The Case of Nora
I have never heard Moshe Feldenkrais talk or any of his students teachers of his method talk about a left tongue. However this is a good book if someone is interested in his thinking. It has been many years since I read it but there was one part where he was trying to have Nora differentiate between the left and right. It is amazing that we can lose that ability.
In a sense though my left tongue has been lost for most of my life. There was no need for it to be independent of my right tongue. There still isn't. However if I had a left hand and did not know it could function independent of the right hand I think I would like to know about it.
Moshe as far as I know did not discuss Wigan's theory about The Duality of the Mind. Most of his exercises however are taught with that concept embedded in them. First you do the exercise on one side then the other. One becomes aware of the discrepancies of the sides by attention during movement. There is a story about Moshe when he injured his knee playing football (soccer). He needed to get something done and though the muscle was severely wasted on the opposite leg from the injury by being bedbound he was surprised by it's ability to function.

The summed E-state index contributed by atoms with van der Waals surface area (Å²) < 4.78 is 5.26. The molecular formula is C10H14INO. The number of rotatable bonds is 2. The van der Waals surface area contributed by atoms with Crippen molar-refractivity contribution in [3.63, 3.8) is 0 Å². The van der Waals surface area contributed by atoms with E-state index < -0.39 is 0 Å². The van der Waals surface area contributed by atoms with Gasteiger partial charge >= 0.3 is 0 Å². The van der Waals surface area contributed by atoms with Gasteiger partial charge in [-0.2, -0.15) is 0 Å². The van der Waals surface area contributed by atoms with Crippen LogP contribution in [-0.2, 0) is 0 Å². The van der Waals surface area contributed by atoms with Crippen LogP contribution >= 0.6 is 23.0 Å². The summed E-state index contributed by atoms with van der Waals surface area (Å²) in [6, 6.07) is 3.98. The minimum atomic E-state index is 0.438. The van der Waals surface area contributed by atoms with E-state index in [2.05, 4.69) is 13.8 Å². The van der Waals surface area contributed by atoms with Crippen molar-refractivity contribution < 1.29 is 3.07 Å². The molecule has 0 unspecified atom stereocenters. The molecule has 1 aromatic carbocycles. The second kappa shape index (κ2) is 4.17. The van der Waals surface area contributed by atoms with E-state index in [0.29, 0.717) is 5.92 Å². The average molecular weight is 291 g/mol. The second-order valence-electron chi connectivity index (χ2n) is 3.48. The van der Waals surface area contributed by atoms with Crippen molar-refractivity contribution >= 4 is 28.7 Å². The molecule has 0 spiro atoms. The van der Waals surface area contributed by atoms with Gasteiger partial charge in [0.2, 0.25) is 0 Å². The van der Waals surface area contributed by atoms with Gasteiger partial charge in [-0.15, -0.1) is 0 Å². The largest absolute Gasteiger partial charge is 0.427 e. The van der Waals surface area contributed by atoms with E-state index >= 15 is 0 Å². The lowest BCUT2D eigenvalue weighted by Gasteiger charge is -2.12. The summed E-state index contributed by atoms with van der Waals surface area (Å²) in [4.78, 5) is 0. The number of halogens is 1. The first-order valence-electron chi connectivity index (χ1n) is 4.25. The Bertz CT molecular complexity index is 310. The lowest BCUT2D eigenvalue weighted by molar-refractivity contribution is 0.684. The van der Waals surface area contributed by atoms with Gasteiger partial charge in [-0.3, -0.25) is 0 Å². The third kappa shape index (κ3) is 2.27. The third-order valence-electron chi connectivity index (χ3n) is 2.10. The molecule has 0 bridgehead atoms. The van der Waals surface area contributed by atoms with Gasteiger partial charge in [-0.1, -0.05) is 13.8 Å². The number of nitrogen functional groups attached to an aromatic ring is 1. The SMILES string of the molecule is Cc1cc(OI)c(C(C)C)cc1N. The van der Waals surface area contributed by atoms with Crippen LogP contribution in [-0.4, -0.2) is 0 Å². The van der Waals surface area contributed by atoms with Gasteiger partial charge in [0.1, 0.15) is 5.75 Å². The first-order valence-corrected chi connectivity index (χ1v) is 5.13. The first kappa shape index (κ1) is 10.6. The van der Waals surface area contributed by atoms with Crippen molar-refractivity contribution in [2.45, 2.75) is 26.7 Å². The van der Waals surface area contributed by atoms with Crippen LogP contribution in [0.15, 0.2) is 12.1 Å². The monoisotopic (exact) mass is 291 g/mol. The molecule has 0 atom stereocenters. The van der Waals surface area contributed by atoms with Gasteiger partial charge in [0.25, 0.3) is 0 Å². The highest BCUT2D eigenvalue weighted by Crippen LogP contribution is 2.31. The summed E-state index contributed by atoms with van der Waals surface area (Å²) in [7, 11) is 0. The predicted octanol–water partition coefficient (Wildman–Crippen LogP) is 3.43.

The story resonates with me in Dr. Oliver Sachs book. A Leg to Stand On I have worked with several severely injured lower extremity patients and at times I have recommended this book to read during their recovery.
In A Leg to Stand On, it is Sacks himself who is the patient: an encounter with a bull on a desolate mountain in Norway has left him with a severely damaged leg. But what should be a routine recuperation is actually the beginning of a strange medical journey when he finds that his leg uncannily no longer feels part of his body. Sacks's brilliant description of his crisis and eventual recovery is not only an illuminating examination of the experience of patienthood and the inner nature of illness and health but also a fascinating exploration of the physical basis of identity.